Thursday, June 19, 2008

Andrew Taylor on NPAC

Over at "The Artful Manager," Andrew Taylor (who I regret not tracking down at the conference summarizes his observations. Three of them particularly resonated for me:

  • We're missing the forest for the trees
    The daily grind and excessive demands of our professional work lead us to focus on a fairly small circle -- our organization, our community, and sometimes our discipline. This makes a larger conversation about a vast and complex ''performing arts community'' difficult to frame and advance.
  • We're unaware of the resources around us
    I heard often during convention conversations that ''there ought to be an organization or resource that...'', describing an entity or resource that had actually been around for decades (arts education on-line repository: ArtsEdge, national advocate for the arts in the public sphere: Americans for the Arts, detailed information on community demographics and trends: American FactFinder from the U.S. Census). It's clear performing arts professionals don't currently have the time or incentive to explore these larger resources, or to understand and inform their value or potential.
  • Our art forms tell compelling stories, but our industry does not
    So much of the conversation in Denver was driven by frustration with the lack of perceived resonance, value, and importance of what the performing arts do for society. Government doesn't support us enough. Schools don't work hard enough to sustain and integrate arts education. Audiences don't spend enough on our tickets. We tended to blame the outsiders for this problem -- if they only understood us, they would value us -- but every now and then someone would ask the deeper question: Are we telling our story well? Are we building our story on the values and interests of our community? Are we being as compelling and clear in our organizational narratives as we are on our stages?
Like Andrew, attending the conference was eye-opening, and for me, the most important realization was that artists cannot continue to "focus on a fairly small circle," even if such focus is understandable because of the excessive demands placed on artists by the context of the theatre "industry" (a word I object to using, and one that reflects the wrong turn theatre has taken, in my opinion). Theatre programs across the nation must expand their focus to include more than teaching the skills to create art. Artists must learn to tell the story of the arts in a compelling way, and doing so requires that they understand (and devise themselves) a powerful expression of theatre's purpose and theatre's power, and it requires that they be aware of the resources available to expand their understanding.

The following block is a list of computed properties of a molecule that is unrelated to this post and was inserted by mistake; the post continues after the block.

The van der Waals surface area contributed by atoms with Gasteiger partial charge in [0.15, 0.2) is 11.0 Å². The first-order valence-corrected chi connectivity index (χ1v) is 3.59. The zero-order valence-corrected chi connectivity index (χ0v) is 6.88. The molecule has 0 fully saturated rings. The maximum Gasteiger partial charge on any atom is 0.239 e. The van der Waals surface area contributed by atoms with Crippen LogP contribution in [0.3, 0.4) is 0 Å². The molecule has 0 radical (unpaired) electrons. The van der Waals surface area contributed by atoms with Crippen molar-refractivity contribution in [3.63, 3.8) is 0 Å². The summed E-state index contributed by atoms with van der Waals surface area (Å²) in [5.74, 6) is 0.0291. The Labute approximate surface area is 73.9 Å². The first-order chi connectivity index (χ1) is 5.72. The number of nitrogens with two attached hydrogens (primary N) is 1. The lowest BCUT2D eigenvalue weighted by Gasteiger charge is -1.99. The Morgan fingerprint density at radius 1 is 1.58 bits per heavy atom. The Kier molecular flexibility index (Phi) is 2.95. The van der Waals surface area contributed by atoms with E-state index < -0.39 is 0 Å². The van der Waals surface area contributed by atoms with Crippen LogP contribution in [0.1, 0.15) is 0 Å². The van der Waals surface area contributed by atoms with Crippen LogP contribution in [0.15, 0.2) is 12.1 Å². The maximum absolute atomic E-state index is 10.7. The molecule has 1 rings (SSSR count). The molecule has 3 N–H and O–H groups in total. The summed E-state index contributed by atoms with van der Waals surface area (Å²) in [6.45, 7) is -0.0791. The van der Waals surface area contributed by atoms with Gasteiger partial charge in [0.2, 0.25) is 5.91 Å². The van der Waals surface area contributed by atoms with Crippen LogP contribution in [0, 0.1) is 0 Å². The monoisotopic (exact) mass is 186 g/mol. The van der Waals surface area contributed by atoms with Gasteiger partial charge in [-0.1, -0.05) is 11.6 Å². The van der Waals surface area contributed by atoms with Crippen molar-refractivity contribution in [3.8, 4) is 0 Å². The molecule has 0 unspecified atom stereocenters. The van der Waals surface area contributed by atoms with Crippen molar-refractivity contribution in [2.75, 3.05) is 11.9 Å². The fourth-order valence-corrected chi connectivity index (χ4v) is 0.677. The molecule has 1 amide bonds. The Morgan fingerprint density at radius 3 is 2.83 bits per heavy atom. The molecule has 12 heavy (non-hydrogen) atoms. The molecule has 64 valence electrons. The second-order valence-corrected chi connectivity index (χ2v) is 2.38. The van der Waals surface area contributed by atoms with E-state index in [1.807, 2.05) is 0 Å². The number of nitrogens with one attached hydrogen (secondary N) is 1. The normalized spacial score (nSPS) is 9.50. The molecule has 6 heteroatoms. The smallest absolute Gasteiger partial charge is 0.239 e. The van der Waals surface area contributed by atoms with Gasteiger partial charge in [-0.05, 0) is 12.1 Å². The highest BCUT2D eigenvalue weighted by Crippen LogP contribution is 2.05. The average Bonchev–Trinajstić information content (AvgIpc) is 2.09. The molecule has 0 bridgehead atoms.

When you are struggling for your life, your vision narrows to a pinpoint in order to block out everything except what will save you. In the case of theatre (and of the arts in general), that narrow focus blocks out a great deal that could be used to help you thrive. The tunnel vision appears most dramatically in the pages of Variet, and Show Business, and Backstage, publications that almost obsessively direct focus to the mechanics of the theatre "industry" instead of to the art itself. It isn't that such publications aren't necessary, but when they become an artist's primary source of information you lose a sense of why you decided to do theatre in the first place.

There is another conference in a few days at Americans for the Arts, another organization that can open your mind. But like NPAC last week, the conference at Americans for the Arts will most likely have few artists in attendance. Conferences are expensive, and if you are an artist you may not have the wherewithal to attend one. But I would also venture that, for many artists, there is a lack of interest, a sense that such concerns are "academic" (by which is meant, in our anti-intellectual society, "irrelevant"), and that thinking about the larger issues surrounding the arts is unproductive.

I would argue the opposite. I would argue that action without thought is chaos, and production without purpose is empty. I would argue that the present without a sense of the past is shallow, and intuition without reason is random.

If, as so many people say, theatre has become irrelevant (and I don't think it has; I think it's relevance has gone underground during the tornado of triviality that has swept through the last 25 years)  it may be because theatre artists, in the desperate need to simply survive, have lost an awareness of the larger world and their place in it. And what is best about a conference such as NPAC or Americans for the Arts or AlternateROOTs is that you are reminded of your own potential and your own importance.

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Unknown said...

In reading this latest post, I'm coming to realize that, in my position that artists need to be artists and concerned primarily with their own specific voice and your position that their needs to be a broader understanding of how those individual voices both address and serve the outlying community, we're both absolutely correct.

I think the seeds of the solutions are in the landscape already - artists should be artists but should rely, in some degree, on the guidance of community-minded advocates (like yourself) for reminders of how they can be more involved in performing within their own communities.